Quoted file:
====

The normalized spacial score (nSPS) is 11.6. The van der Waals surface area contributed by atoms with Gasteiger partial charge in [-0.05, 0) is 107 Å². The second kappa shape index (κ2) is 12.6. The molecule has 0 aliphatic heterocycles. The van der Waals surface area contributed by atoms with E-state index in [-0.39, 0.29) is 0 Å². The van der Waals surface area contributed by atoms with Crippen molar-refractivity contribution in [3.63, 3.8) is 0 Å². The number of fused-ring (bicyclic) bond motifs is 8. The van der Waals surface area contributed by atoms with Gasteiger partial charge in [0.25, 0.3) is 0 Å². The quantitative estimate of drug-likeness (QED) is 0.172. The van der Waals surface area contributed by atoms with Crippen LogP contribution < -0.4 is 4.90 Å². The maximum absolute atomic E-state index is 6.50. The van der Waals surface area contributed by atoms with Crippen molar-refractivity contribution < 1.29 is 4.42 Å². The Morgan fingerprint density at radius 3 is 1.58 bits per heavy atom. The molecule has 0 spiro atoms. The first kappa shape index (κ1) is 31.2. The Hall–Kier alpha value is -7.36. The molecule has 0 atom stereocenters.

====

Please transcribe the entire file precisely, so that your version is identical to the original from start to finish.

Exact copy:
The normalized spacial score (nSPS) is 11.6. The van der Waals surface area contributed by atoms with Gasteiger partial charge in [-0.05, 0) is 107 Å². The second kappa shape index (κ2) is 12.6. The molecule has 0 aliphatic heterocycles. The van der Waals surface area contributed by atoms with E-state index in [-0.39, 0.29) is 0 Å². The van der Waals surface area contributed by atoms with Crippen molar-refractivity contribution in [3.63, 3.8) is 0 Å². The number of fused-ring (bicyclic) bond motifs is 8. The van der Waals surface area contributed by atoms with Gasteiger partial charge in [0.25, 0.3) is 0 Å². The quantitative estimate of drug-likeness (QED) is 0.172. The van der Waals surface area contributed by atoms with Crippen LogP contribution < -0.4 is 4.90 Å². The maximum absolute atomic E-state index is 6.50. The van der Waals surface area contributed by atoms with Crippen molar-refractivity contribution < 1.29 is 4.42 Å². The Morgan fingerprint density at radius 3 is 1.58 bits per heavy atom. The molecule has 0 spiro atoms. The first kappa shape index (κ1) is 31.2. The Hall–Kier alpha value is -7.36. The molecule has 0 atom stereocenters.